High Anxiety

The few traditionalist Catholics within my social circle breathed a sigh of relief when Benedict XVI succeeded John Paul II. Now Pope Benedict is resigning. The anxiety resumes.

This is “breaking news.” I’ll be watching the commentariat – especially those who don’t reflexively reduce traditional Catholicism to atavistic politics – closely in coming days. For now, what I’m wondering is:

  1. When a Pope resigns instead of dying in the saddle (if that’s not too impious an expression), does he deliberate on his successor as a Cardinal? If so, is his opinion especially weighty?
  2. Who are the “stars” in the Church today, both traditionalist and less traditionalist?
  3. As Europe continues to secularize, are there any European Cardinals whose jurisdiction has bucked the trend?
  4. Is an American Pope unthinkable at the present historic moment? (I rather hope so.)
  5. As the center of Christian gravity moves southward, is it time for an African Pope? Are there any African Cardinals who are not just rock-ribbed orthodox, but who have the requisite erudition and experience to be plausible?

Stay tuned. I may not comment further (though that seems unlikely), but for most Christians in the West, even those of us who are Orthodox and in whose diptychs the Patriarch of Rome is not inscribed, the proclivities of the Pope are a big deal.


  1. Gosh! I guess I was all wrong. I thought he was pretty great, but NPR’s Sylvia Poggioli summarizes his papacy as one self-inflicted wound after another, starting with offending Muslims but at least including making nice with Jews (so important since we all know that all Germans his age are tainted).
  2. From the pro-life reverse mirror image of lefties who think the Catholic Church is all about politics, LifeNews.com breathlessly reports that Pope Benedict has been pro-life.
  3. Southern Baptist Russell Moore, a rather ecumenical fellow all things considered, ritually disavows the Catholic Church and ritually disavows the Catholic Church again, but in between says some nice and accurate things about the last two Pontiffs’ records on promoting human dignity.  But why this: “It might surprise previous generations of Protestants that one of the primary emphases of the Vatican in the last generation has been on the dignity and liberty of the human person”? Or is that just a third, subtler disavowal?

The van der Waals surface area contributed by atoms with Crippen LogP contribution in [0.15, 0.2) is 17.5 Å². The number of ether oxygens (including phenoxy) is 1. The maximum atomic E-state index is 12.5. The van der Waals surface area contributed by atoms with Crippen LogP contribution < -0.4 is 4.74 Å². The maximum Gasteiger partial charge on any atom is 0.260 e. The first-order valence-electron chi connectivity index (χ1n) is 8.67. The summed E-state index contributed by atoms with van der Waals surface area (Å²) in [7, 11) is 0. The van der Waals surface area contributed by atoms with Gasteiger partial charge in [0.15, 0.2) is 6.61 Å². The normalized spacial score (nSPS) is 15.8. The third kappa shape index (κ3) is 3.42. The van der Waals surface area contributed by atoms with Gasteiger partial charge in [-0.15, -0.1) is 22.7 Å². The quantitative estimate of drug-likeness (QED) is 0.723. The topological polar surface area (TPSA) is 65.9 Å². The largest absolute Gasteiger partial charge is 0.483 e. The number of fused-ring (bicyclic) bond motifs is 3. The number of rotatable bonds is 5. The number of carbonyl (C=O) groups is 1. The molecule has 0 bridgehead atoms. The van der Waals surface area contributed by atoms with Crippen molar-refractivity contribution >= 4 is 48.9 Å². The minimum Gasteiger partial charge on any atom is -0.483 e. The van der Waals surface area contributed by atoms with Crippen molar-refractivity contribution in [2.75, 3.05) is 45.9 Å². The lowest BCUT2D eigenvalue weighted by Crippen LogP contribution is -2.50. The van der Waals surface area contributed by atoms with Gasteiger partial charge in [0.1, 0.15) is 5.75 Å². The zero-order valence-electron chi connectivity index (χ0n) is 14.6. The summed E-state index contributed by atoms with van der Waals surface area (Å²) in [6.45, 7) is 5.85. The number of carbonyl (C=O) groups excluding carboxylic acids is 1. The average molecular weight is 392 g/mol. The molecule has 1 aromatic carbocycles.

4. The Russian Orthodox megasite Pravoslavie.ru is attuned to the things I’m attuned to: “It will also allow Benedict to hold great sway over the choice of his successor. He has already hand-picked the bulk of the College of Cardinals – the princes of the church who will elect the next pope – to guarantee his conservative legacy and ensure an orthodox future for the church.” (H/T ByzantineTexas)
  5. I caught wind late afternoon of some incoherent speculation about the prophesy of Malachi and a papal contender named Peter. I wracked my memory banks for any lurid “prophesy” nonsense along those lines and came up dry. Now, through the miracle of Google, I bring you subliterate, incoherent speculation from raptureintheairnow.com, and they’re citing the prophet Malarky (H/T Mrs. Tipsy) or something like that.
  6. The News Hour on PBS thought that balanced coverage should include a Sr. Something-or-Other from “Future Church,” which thinks that one of the Church’s most pressing problems is that it doesn’t have non-celibate and female priests.
  7. Religion Dispatches appears to be starting a snarkathon. Mary E. Hunt quotes Benedict: “After having repeatedly examined my conscience before God, I have come to the certainty that my strengths, due to an advanced age, are no longer suited to an adequate exercise of the Petrine ministry.” Ah! Conscience! “Examination of conscience: that is just the formula millions of us use to explain why we use birth control, enjoy our sexuality in a variety of ways, and see enormous good in other religious traditions. Conscience is the ultimate arbiter ….” (Hunt) Then Elizabeth Drescher reflect on his “painful legacy” for the sorts of people who can’t blithely cite “conscience” to blow off the Pope. but instead take his words seriously enough to take personal offense that he hasn’t yet reduced Catholicism to moralistic therapeutic deism without the moralism.
  8. “Popes don’t resign, God takes them. A resignation seems worldly, like something that happens in the world, where people give you 30 days’ notice and send a blast email saying they’re moving on to newer opportunities … And yet … Benedict is old, 86, and for 24 years, as John Paul’s Prefect of the Sacred Congregation for the Doctrine of the Faith, he was one of the few to see, up close and every day, the cost of John Paul’s great courage and the price the Vatican as an institution was paying for the otherworldly endurance and grit of John Paul, whose last few years were one long goodbye, and whose ability to administrate was diminished as he became physically disabled … But the papacy is not like the old American vice presidency, the choice doesn’t hinge on geography. Nobody said, “How about a Pole?” before John Paul was chosen, and no one said, “A German is best,” to argue for Cardinal Ratzinger.” (Peggy Noonan) Do read it all. Noonan is a believing Catholic of fairly orthodox stripe, and this lacks the vulgar reductionism to politics that has so characterized mainstream coverage.
  9. Michael Sean Winters at the National Catholic Reporter, a progressive sort of Catholic, came to love Benedict XVI because of the seamless-webby balance in his teaching. In other words, there’s a lot there that the neocons (who tend to control what gets discussed about the papacy) would rather forget. (H/T Rod Dreher)

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Some succinct standing advice on recurring themes.

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